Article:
UEH Ho Chi Minh City At A Glance

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Economic Hub, The City that Never Sleeps, The Vibrant Vibes, The Most Livable City in Vietnam - you name it, we are it!
Ho Chi Minh City, also known as Saigon, is at its most dizzying: a high-octane city of commerce and culture that has driven the country forward with its pulsating energy. A chaotic whirl, the city breathes life and vitality into all who settle here, and visitors cannot help but be hauled along for the ride. It is, indeed, a city of unbridled energy and romantic fervour - thriving with culture and commerce that has driven Vietnam towards social and economic development. Fascinating, chaotic and effervescent, this city is sure to take your breath away.
It is the most crowded city in the country with an official population of almost 9 million people in a total area of over 2,061 km2. The city now comprises 19 districts and 5 suburban districts, with several main landmarks and tourist attractions:


City Hall
Built in 1909 and known as Hôtel de Ville de Saïgon, the building with its ornate façade and its elegant interior lit with crystal chandeliers, is one of the city's most prominent landmarks and is now the office of Ho Chi Minh City People ‘s Committee.
Municipal Theater (Opera House)
First built in 1899 as a theater for French troupes’ performances, the building then served as the seat of South Vietnamese National Assembly in the late 1950’s. The theater has been renovated in its original architecture and used for Vietnamese variety shows ranging from traditional music, orchestral performances, fashion shows to symphonies and operas.
Notre Dame Cathedral
The Cathedral was built between 1877 and 1880 on the site of the former Citadel‘s arsenal. The façade is made of red brick in the Neo-Romanesque style and is framed by two square belfries 40 meters high. A statue of Virgin Maria with a height of 4.2 meters was erected later. You can see communion celebrated here two times a weekday and four times on Sunday.
General Post Office
Located on the east side of the square in front of the Cathedral, it was built between 1886 and 1891 in European style architecture with a great glass and ironwork dome. A huge mural of the map of Saigon was later added at the beginning of the 20th century.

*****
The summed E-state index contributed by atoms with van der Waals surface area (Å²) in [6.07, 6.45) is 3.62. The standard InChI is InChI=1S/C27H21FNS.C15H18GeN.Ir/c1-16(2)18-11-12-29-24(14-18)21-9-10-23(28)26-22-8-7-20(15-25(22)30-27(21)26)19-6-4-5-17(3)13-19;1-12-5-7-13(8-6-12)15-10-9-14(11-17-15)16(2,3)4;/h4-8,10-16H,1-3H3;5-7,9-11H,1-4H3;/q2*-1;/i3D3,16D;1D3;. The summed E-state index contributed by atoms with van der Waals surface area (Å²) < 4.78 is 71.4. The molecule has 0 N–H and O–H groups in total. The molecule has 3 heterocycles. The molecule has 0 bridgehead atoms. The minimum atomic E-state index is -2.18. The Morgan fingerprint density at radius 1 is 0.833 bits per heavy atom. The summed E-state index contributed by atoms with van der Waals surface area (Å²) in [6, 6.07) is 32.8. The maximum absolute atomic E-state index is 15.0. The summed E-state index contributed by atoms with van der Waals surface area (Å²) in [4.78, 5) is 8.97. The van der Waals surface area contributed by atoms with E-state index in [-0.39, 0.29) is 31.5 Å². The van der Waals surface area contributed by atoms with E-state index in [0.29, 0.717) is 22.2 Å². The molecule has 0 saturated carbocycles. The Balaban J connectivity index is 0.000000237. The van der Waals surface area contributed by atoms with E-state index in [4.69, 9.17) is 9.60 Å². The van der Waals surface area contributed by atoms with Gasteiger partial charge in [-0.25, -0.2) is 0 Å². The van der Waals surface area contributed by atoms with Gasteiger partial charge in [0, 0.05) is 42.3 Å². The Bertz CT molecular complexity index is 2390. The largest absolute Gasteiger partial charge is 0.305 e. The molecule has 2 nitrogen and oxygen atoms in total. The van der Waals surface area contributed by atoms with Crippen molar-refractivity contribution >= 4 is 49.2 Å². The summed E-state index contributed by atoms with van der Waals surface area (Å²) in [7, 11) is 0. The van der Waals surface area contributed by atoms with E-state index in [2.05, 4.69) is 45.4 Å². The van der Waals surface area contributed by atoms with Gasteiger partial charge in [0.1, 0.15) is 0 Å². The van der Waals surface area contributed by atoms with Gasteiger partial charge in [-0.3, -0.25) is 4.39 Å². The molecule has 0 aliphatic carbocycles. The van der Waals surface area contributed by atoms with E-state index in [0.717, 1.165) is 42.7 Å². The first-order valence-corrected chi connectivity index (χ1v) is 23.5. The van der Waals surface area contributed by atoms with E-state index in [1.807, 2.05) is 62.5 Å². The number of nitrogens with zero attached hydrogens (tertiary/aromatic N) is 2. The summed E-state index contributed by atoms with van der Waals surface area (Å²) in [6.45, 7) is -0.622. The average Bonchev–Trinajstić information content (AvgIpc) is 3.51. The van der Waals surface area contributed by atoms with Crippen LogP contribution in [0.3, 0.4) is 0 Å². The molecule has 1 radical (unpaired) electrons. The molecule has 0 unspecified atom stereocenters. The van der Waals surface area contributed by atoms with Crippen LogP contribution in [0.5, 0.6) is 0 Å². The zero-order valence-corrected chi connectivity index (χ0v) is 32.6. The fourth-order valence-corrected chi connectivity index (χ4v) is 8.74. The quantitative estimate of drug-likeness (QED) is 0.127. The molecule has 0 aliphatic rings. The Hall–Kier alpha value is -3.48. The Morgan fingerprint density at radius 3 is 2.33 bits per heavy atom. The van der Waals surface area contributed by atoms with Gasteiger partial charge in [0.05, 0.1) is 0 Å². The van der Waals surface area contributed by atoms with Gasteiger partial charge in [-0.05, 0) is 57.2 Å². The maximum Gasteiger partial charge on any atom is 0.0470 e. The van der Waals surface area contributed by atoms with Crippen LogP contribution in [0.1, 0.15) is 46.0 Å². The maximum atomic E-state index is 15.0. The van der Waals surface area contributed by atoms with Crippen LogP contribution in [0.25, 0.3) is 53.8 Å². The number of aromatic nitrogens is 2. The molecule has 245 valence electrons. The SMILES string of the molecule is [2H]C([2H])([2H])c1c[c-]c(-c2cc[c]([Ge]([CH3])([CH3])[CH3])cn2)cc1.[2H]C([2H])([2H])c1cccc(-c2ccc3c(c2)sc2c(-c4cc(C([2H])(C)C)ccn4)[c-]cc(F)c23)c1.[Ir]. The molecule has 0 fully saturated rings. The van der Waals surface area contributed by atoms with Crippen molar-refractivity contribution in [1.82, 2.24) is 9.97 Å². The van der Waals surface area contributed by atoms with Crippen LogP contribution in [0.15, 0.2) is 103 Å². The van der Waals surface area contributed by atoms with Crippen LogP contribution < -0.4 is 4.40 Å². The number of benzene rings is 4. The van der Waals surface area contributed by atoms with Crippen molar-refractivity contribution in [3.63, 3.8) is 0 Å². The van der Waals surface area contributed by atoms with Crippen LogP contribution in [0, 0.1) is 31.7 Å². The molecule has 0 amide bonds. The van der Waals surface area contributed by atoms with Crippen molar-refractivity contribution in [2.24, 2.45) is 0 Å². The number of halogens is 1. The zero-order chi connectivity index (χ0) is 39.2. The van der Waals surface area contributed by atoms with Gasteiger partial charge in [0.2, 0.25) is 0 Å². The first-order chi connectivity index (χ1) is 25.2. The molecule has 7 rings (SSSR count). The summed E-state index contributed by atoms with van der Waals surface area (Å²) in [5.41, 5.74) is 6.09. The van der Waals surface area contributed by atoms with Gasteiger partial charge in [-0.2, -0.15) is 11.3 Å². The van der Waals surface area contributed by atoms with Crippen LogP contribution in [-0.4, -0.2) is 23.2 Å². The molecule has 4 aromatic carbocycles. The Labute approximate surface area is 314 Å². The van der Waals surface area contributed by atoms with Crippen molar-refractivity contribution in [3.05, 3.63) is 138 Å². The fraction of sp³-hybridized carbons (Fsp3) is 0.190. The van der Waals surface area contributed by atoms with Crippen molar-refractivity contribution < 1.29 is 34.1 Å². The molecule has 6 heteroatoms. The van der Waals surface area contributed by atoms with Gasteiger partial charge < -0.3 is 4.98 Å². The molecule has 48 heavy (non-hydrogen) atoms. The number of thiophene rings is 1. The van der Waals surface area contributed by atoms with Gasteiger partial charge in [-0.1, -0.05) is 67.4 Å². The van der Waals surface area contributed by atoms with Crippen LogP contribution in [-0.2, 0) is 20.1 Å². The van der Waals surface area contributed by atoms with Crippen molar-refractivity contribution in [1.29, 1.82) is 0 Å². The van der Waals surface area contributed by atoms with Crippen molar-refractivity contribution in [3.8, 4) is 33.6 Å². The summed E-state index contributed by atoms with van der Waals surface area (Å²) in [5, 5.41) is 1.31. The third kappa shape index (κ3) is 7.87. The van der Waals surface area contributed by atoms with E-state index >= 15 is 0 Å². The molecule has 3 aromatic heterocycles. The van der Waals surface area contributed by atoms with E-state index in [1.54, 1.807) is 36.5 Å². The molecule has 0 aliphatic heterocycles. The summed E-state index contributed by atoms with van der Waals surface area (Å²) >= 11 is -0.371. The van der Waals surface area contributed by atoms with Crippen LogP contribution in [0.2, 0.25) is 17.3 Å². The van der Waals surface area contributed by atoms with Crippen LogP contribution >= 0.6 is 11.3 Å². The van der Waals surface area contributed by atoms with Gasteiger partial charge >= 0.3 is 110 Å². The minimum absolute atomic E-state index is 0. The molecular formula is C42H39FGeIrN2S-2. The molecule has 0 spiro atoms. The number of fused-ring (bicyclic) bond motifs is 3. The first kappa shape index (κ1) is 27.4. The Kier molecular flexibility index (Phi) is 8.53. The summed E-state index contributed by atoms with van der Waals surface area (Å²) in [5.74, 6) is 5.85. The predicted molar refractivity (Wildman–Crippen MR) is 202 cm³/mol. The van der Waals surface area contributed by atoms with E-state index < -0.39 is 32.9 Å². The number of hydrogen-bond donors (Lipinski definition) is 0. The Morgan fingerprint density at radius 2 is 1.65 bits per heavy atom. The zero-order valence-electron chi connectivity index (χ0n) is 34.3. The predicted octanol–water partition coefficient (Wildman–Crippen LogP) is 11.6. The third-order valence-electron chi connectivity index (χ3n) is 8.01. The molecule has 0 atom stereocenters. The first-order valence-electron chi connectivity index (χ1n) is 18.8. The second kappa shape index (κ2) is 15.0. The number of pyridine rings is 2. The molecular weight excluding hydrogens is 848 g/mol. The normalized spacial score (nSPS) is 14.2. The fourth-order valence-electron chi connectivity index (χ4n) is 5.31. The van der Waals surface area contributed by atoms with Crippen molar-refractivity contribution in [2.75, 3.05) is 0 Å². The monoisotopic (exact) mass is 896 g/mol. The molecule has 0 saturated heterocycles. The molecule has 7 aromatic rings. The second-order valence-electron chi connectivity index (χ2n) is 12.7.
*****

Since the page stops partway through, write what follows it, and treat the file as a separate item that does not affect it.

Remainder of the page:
Ben Thanh Market
This large covered central market together with Binh Tay Market in Cho Lon (Chinatown, District 5) is the largest in Saigon. Ben Thanh market was completed in 1914 at the intersection of Le Loi, Ham Nghi and Tran Hung Dao Boulevards. All kinds of products and services are available here every day from 06:00 A.M. to 06:00 P.M. Night market is on both sides of the market, busy from 6 pm till very late at night.
Nguyen Hue Walking Street
Nguyen Hue Walking Street is the most beautiful and largest road in Ho Chi Minh City with colorful decorations and a modern water fountain system. This is considered the heart of District 1. Nguyen Hue Walking Street runs from the People’s Committee Building of Ho Chi Minh City to the Saigon River. The present reconstruction was finished on 30 April 2015 at the 40th anniversary of the Reunification of Vietnam and soon became the hub of the city. The area of President Ho Chi Minh Statue Park is set with Uncle Ho’s copper alloy statue with a height of 7.2m, facing the Sai Gon River. Nguyen Hue Walking Street is the place to organize parades, meetings, street and flower festivals, exhibitions, culture and sports activities, and art performances of Ho Chi Minh City. The walking zone has two lanes for transportation circulation. In the center, it is the During Tet, various flower exhibitions and displays highlight the area.
Independence Palace
Located in downtown Saigon, the building was formerly the Norodom Palace where Indochinese French Governor-General resided during the mid-19th and early 20th centuries. The original, first built in 1868, was handed over to Saigon Authorities headed by President Ngo Dinh Diem after the 1954 Geneva Accord and served as his official residence. In 1962, two pilots of South Vietnamese Air Force who were much disaffected by the Ngo family regime bombed and partially destroyed the building. A new palace was designed and rebuilt on the same site, and the construction was finished in 1966. Its main gates were torn down on April 30th, 1975. The building was then renamed the Reunification Palace and is now reserved for governmental receptions, international seminars and exhibitions and tourist sites alike.